Sometimes, You Have to Let Go of Good-Enough In Order to Grab Even-Better

by Annie

in brain hacks

Two empty hands reaching above

Today, I want to do something a little different.

Instead of giving you advice, or suggesting a how-to workflow to make you more productive, I want to tell you a story about one of the most insidious dangers we solopreneurs face on a daily basis: the danger of grasping the short term and ignoring the long game. 

The Story

So, as you’ll recall, I messed up BIG  years back. And part of the consequences from that huge-assed blunder had to do with housing.

Namely, I lost mine.

As in, I was evicted.

This meant for awhile, at least, that no one would rent to me. (At least, no one with habitable premises who did even the most bare-bones background checks on prospective tenants.)

For a year, I couch-surfed in various friends’ homes.

Then, the tide turned, somewhat: I worked up the nerve to try to rent again a few years back.

I knew my options were going to be highly limited. So, I restricted the search to owner-rented apartments on Craigslist. And I lucked out – seriously, amazingly lucked out – when a very nice lady offered to rent the downstairs of her house to me on a month to month basis.

Now, this place wasn’t exactly a winner. The windows didn’t open, and there was no screen door, so fresh air was just not gonna happen, unless I opened the front door wide and let all the local wildlife come in for a visit. The gas hot water heater was located behind a door that couldn’t or wouldn’t stay shut, in our part of the house, mere feet from our bedroom doors. Carbon monoxide, anyone?

Oh, and it had baseboard heaters. And a tiny window AC unit.

And did I mention the one-foot-across hole in the middle of the wall in the living room where they’d ripped out an old wood-burning stove and nobody had thought to mend it?

Still. It was ours. It wasn’t like couch-surfing, even though we were still, technically, in someone’s house. We were paying for this space, and slowly, the self-esteem came back.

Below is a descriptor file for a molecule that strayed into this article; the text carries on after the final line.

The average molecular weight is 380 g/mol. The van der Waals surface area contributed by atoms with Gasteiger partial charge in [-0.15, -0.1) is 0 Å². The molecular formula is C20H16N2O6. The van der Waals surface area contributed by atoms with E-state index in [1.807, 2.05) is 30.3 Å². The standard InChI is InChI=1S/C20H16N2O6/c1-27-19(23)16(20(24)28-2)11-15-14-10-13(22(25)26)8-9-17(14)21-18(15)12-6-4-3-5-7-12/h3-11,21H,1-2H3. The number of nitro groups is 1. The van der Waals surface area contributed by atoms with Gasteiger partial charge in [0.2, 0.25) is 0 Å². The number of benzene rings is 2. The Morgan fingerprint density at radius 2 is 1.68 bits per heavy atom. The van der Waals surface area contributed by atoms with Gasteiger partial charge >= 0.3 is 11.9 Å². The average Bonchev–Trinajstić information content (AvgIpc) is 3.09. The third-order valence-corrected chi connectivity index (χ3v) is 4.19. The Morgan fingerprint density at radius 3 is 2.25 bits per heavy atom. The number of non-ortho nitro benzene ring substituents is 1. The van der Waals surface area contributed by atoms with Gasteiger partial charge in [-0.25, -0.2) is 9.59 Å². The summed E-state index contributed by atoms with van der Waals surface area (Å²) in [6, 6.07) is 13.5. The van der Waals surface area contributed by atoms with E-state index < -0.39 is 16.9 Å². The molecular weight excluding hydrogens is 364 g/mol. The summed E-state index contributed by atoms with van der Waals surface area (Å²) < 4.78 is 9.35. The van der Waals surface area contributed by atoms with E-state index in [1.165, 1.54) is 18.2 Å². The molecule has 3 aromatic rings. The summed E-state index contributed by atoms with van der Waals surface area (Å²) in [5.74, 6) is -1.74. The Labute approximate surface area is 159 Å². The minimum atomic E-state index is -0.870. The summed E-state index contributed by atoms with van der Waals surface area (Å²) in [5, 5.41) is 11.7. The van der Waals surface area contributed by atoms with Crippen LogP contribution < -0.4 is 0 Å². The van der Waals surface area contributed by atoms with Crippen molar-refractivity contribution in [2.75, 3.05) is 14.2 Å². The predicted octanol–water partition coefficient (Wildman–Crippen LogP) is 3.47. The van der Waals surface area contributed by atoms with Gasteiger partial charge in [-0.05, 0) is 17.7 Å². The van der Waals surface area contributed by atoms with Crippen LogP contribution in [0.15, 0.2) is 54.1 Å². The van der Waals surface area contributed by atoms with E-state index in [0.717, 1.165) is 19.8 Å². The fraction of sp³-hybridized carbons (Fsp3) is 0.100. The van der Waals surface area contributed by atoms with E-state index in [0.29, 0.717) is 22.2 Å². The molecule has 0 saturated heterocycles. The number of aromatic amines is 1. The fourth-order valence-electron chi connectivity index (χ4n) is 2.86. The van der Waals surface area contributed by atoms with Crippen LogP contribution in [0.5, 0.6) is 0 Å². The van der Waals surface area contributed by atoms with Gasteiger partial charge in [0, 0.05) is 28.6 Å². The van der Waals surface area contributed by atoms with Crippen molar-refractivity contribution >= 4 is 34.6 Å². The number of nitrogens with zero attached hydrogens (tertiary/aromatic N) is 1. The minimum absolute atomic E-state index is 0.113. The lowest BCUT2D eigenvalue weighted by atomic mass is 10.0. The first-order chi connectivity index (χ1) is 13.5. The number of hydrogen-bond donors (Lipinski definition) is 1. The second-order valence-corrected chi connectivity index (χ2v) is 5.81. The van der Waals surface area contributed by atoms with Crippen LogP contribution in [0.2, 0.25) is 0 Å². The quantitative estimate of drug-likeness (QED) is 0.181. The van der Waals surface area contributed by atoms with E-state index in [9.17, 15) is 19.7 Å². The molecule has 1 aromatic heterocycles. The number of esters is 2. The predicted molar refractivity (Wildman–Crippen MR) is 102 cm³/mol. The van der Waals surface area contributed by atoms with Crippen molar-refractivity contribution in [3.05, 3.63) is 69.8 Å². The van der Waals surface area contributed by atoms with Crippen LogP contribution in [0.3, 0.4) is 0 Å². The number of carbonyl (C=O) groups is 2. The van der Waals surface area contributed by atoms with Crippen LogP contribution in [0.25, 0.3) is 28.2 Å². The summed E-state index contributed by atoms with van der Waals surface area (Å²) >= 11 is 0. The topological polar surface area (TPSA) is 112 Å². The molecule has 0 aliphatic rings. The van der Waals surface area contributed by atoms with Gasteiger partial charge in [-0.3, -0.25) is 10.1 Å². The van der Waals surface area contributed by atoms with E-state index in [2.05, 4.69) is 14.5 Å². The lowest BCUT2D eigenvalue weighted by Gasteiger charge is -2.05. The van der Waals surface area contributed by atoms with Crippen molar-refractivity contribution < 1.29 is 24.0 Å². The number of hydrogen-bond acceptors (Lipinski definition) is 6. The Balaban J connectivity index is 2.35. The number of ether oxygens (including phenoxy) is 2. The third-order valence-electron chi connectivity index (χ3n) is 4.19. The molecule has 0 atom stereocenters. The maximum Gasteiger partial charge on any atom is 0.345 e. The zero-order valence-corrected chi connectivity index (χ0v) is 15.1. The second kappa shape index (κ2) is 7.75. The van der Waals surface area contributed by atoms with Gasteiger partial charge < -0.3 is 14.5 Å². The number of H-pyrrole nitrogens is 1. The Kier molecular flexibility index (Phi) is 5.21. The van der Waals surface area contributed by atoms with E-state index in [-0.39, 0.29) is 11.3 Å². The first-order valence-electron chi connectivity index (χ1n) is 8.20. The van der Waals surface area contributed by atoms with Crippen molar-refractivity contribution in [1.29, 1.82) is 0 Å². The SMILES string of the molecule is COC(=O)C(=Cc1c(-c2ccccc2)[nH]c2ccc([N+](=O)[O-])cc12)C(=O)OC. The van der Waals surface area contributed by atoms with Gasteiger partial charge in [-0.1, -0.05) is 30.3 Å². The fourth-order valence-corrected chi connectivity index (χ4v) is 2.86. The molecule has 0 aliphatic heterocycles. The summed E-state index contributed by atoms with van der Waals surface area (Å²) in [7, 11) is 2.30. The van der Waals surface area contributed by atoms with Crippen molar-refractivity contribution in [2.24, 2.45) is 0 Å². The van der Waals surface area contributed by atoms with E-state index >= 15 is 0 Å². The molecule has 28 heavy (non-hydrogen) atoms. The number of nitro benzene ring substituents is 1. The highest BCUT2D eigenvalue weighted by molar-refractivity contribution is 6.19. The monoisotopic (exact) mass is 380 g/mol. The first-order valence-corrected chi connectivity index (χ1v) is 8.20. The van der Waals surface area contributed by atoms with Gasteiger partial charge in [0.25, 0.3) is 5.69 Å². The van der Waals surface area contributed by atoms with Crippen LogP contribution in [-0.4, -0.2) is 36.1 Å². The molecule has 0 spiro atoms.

For a long time, things were groovy.

Then, this past fall, on a sunny Friday afternoon, that very nice lady asked to speak with me. She hemmed and hawed for a few minutes, then finally came to the point.

“I’m selling the house. You need to move.”

I felt like I’d been gut-punched.

I mean, it was a bona fide miracle I’d found THIS place.

How on earth was I ever going to find another miracle?

Then it got worse:

“Can you be out in two weeks?”

(Um. NO.)

“OK, well, forty-five days is the most I can do.”

Mandy Patinkin as Saul Berenson in Homeland

Something like that, yeah.

For three weeks, I panicked. I ran around the house, trying to pack things up and simultaneously brainstorm ways I could get around the big black spot on my renting record. Trying desperately not to let the “ZOMG I am SO SCREWED” thoughts gain any traction in my brain. Trying to keep my spirits up and my mood calm for my daughter, so she wouldn’t feel as terrified as I did.

Then the landlady did something quite unexpected: She offered to let us stay through the end of the year.

Now, all along, for those three weeks, in the back of my brain I’d been thinking “God, if I could just stay ’til the end of the year, it would be SO much easier in January!”

So, you’d think I’d have jumped at that amazing kind offer, right? I mean, landlady didn’t have to offer it. She’d already given me more notice than our month to month lease required. She could have stuck firm to the 45-day deadline. And I’d been saying all along that I just needed to stay through December, right?

So why did I hedge?

Hedge I did.

And then the landlady rescinded the offer. (Yes, it was … odd. To say the least. But the whole experience had turned decidedly odd.)

And so I had no choice.

I stopped the freakouts. I mean, it’s impossible to get shit done when you’re that much crazy-town.

I called a few people I knew locally to ask for leads.

Within three days, I’d found a house.

Within two more days, I’d signed a lease.

The house is small. It’s a cottage, really. And it has its own problems — the heating units aren’t fully functional, so we require additional space heaters, and the water pipes need to be cleaned out or replaced so I can shower under something slightly more than the current trickle of H20.

But the windows open.

There’s a front screen door.

There are no holes in the walls.

The floors are gorgeous hardwood.

It’s slightly larger than the old digs.

Best of all: IT IS ALL OURS.

(In the leased sense, anyway.)

And this is the part of the post where I segue into the moral of the story …

The Moral of the Story